The Legos of DeFi
Welcome back! This week I'm walking through ERC-20 tokens and how you can buy your very own tokens using a decentralized exchange.
What is a Token, Really?
Sometimes people use the terms coin and token interchangeably. There's a small difference between the two:
A coin is a cryptocurrency run on its native blockchain (Bitcoin, Ether, Dogecoin)
A token is built on top of an existing blockchain
We're going to be focusing on tokens in this conversation. More specifically, we’re going to discuss fungible tokens. Fungibility means you can trade any one token for another of the same type. For example, you can always trade $1 for $1. The US Dollar is fungible, just like 1 BTC can be traded for any other BTC.
There are thousands upon thousands of Ethereum-based tokens today. These tokens can represent many different things: ownership in a decentralized autonomous organization (DAO), voting rights, or even physical assets.
Some examples of Ethereum-based tokens include:
UNI - Uniswap's governance token
MKR - Maker DAO's governance token
USDC - Coinbase's stablecoin that is pegged to the US Dollar
But what are these tokens, really?
Well, Ethereum is actually a smart contract platform. And all the tokens built on Ethereum are really just smart contracts!
How does a smart contract become a token? The smart contract keeps track of how many tokens there are, who owns the tokens, and how many tokens each person owns. When you send a token to a friend, you interact with the token's smart contract.
It's important that certain basic operations are standardized across tokens. For example, we want to be able to send these Ethereum-based tokens to any Ethereum address. And we want to use the same codebase to swap between any pair of tokens. Uniswap wouldn't be very useful if its team had to manually write code for each pair of tokens.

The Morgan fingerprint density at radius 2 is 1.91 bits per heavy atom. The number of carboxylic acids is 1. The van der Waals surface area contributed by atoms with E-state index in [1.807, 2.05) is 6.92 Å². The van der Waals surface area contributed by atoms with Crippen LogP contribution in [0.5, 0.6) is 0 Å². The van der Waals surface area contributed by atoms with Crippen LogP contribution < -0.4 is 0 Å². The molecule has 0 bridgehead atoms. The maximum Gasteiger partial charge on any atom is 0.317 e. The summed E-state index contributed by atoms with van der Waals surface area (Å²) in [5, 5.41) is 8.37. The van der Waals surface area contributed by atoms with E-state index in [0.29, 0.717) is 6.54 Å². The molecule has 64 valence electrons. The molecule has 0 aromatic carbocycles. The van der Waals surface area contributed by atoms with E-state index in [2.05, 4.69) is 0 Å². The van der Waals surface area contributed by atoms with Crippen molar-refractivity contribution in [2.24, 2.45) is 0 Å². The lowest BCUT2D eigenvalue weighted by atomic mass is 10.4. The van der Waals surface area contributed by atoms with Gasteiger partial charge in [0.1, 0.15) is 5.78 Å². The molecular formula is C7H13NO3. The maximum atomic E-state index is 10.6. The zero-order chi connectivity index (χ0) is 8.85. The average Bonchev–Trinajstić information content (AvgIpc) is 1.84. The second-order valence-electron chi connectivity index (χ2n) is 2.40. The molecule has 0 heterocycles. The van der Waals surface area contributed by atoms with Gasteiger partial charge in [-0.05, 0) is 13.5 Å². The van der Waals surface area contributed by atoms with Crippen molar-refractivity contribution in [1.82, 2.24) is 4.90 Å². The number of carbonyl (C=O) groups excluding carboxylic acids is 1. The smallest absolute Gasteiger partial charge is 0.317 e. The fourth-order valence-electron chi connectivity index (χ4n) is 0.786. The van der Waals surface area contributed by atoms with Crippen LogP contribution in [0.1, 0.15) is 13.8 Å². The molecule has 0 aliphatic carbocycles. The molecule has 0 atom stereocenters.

How can we ensure these basic operations are included in a token's smart contract? ERC-20.
In order to standardize token implementation across the ecosystem, Ethereum developers have come to agree on ERC-20, a standard set of functions that each smart contract must adhere to. Each token should be able to interact with other tokens. Ideally, we want everything to fit together like Legos.
ERC-20 has several requirements to ensure that tokens are interoperable (so we can use the same code across a number of tokens).
Side note: you may have heard of ERC-20's brother, ERC-721. ERC-721 is the standard implementation for non-fungible tokens (NFTs). We'll cover NFTs and ERC-721 in a future edition of Easy DeFi.
The ERC-20 standard has several functions that are reused by every token. At a high level, these functions:
Get the total supply of the token
See how much of a token that one user owns
Allow a holder to transfer tokens to another address
There are a couple more complex functions but we'll leave those out for now. The important point is that this standardization is critical for DeFi infrastructure.
Who can create a token and how?
If you'll recall from the first week of Easy DeFi, one of Ethereum's key benefits is its permissionless nature. Anyone can deploy a smart contract. That means that anyone can launch their own token!